There are certain traits that we all want our kids to develop. We want our kids to be confident, empathetic, gracious, honest—everything that will ultimately make them a well-rounded member of society. Another trait that is just as important for kids to learn—that most parents would prefer their kids learn a tad earlier than some of those aforementioned—is self-control.
Let’s be honest. How many times have you been in a store with your kiddo and she has the sudden urge to touch everything? Or when your son eats absolutely every cookie when you tell him he can have only two? Yes, self-control and children don’t tend to go hand-in-hand. So how do you help them develop this trait?
We talked to Dean Beckloff, Ph.D., of Beckloff Pediatric Behavioral Center, about how parents can encourage this quality.
Kids are kids, so when is self-control something parents should work on? Like you said, kids are kids [so they] need to have freedom to explore, create, be a kid and have emotions. However, the growth towards emotional and behavioral control is “built in” so to speak.
How do you mean? On a neurological level, brain growth is happening with that growth moving towards what is called the upper brain. Amazingly, that growth will continue till around the age of 25 years old. That upper brain is where kids grow into self-control. So should parents be helping their child to grow in self-control? Always and yes, since on a physiological basis, that’s happening anyway. And we can assist that journey towards self-control by all sorts of ways, from helping our kids learn “rules” for daily functioning, to reading to them, to everything we do with our kids.
Is there such a thing as too young to work on self-control? Absolutely not. We start truly when they’re infants. If they are out of sorts and crying and fussy, we pick them up, soothe them, lightly bounce them, etc. This is the beginning of learning to regulate on the inside. As [mentioned above], the brain is on that journey to moving from the reactive lower brain, to the regulated upper brain. So we are constantly working to help them to regulate.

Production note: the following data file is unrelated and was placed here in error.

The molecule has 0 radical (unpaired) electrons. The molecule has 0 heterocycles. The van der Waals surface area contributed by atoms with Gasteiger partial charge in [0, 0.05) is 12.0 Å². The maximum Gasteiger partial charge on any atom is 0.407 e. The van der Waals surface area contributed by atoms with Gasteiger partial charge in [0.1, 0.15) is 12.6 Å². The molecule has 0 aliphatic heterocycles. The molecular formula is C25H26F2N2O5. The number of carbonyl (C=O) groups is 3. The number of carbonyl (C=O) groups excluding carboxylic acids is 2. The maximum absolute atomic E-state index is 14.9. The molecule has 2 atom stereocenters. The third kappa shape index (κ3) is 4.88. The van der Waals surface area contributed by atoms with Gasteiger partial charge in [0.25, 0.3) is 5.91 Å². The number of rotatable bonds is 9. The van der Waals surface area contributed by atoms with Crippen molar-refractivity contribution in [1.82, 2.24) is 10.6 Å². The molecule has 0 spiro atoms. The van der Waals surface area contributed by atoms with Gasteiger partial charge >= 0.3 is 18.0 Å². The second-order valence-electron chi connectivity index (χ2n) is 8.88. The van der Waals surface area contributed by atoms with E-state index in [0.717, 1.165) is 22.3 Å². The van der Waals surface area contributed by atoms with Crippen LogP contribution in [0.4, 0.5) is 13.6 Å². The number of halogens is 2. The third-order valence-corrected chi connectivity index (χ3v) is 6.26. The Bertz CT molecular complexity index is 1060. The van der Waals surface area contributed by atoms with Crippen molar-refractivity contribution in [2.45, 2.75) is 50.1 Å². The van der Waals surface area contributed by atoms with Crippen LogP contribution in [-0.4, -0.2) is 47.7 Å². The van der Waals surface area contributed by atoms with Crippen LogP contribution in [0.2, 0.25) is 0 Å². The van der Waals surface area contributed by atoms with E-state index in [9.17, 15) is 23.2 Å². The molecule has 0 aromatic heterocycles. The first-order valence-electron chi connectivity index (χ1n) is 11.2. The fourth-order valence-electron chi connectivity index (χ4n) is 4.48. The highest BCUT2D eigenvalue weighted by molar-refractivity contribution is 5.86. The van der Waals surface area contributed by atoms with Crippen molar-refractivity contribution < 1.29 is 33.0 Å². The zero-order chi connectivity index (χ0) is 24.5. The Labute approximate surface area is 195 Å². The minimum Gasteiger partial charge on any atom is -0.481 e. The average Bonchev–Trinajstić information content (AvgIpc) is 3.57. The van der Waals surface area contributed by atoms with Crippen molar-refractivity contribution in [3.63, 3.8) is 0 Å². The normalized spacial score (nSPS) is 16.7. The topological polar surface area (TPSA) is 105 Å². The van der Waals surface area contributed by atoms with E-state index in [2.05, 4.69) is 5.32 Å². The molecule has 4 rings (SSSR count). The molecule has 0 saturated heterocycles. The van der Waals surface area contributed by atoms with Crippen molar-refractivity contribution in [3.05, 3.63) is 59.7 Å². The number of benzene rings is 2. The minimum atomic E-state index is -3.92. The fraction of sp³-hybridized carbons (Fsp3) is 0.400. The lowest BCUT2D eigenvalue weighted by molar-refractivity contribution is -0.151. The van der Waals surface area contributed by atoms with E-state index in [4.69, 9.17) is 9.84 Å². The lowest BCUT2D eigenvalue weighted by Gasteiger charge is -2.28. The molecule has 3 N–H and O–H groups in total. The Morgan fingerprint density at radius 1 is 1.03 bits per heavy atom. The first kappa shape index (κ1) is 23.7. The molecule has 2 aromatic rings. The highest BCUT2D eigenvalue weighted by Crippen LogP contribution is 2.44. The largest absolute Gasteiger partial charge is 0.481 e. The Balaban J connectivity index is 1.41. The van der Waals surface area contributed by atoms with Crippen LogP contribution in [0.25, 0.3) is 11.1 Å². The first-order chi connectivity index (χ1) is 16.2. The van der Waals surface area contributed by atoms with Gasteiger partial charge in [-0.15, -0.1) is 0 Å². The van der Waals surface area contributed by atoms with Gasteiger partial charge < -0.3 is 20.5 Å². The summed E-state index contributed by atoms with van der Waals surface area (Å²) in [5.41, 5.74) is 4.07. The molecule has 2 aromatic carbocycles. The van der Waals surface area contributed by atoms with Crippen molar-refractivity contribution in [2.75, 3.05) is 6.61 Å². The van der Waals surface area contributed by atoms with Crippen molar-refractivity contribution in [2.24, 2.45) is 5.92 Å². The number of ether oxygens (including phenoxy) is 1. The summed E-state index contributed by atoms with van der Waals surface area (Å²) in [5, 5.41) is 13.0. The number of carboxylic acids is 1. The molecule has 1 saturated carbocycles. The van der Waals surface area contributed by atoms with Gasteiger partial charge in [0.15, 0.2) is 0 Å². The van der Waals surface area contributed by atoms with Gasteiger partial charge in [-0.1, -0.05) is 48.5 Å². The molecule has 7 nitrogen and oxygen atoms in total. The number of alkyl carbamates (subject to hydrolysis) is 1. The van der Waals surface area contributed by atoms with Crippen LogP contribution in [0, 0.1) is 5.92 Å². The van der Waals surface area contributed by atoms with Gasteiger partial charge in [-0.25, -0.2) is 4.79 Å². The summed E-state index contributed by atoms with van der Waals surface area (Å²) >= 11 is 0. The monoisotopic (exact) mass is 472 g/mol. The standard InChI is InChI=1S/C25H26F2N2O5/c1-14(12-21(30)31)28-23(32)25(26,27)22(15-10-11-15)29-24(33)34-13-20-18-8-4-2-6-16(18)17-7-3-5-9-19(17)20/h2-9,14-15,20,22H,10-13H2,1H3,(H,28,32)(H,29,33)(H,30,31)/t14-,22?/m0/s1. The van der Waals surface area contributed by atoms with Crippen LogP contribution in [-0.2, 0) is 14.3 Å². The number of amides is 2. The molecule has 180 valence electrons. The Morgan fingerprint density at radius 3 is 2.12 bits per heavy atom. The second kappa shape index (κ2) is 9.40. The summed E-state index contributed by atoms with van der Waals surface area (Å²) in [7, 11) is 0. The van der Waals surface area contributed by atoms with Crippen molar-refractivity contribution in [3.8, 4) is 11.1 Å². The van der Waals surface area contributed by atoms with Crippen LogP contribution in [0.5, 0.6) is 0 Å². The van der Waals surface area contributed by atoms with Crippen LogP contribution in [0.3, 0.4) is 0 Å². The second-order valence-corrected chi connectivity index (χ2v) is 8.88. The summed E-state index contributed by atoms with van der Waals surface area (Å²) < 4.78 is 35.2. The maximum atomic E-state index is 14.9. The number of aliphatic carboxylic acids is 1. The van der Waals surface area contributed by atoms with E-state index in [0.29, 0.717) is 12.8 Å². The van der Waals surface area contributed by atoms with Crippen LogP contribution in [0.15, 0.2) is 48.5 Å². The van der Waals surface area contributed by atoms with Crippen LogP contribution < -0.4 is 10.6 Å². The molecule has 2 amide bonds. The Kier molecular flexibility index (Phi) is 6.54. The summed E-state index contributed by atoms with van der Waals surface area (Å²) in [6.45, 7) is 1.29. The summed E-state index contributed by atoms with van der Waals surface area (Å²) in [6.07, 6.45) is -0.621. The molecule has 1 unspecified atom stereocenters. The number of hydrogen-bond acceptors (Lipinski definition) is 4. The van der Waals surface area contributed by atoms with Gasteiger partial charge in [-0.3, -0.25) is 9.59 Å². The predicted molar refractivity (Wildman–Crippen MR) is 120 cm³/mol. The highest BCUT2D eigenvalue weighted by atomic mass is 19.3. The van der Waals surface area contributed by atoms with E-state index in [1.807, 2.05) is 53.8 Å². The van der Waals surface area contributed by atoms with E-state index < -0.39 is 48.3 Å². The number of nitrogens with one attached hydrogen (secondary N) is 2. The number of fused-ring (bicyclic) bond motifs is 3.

Are there any similar or complementing character traits that aid in learning self-control? Nearly everything lends itself to helping the growing child to grow towards self-control. Regulating is such an important part of neurological growth. So whatever we do can lend itself towards learning to regulate behavior and emotions—from learning to cross the street safely to reading a book to your young child; all of this is helping the child to learn to regulate themselves.
Are there any activities, chores, apps, etc. that parents can use to help their kids work on this? There are things that parents can do that will inhibit this natural growth in self-control. Being “parental”—yelling at the child, sometimes screaming at the child, physical punishment—all of these measures turn on the “threat” lever in the brain and drive the child to the lower brain, where you are dysregulated and in simple “fight or flight.” When you strengthen this response, you are inhibiting learning to regulate, and can retard the growth of regulation.
When parents are thoughtful, modeling self-control, helping the child find ways to regulate and helping the child to reason—they are now in the process of helping the child truly learn self-control, self-regulation.
When we get hand-in-hand with the work of the growing brain, we are certainly doing much to assist in the child’s growth towards self-control. Remember, this is a 25-year-long work! Don’t despair when your child is not in self-control. They’ll get there, and you’ve got a lot of time to work in this area!
Image courtesy of iStock.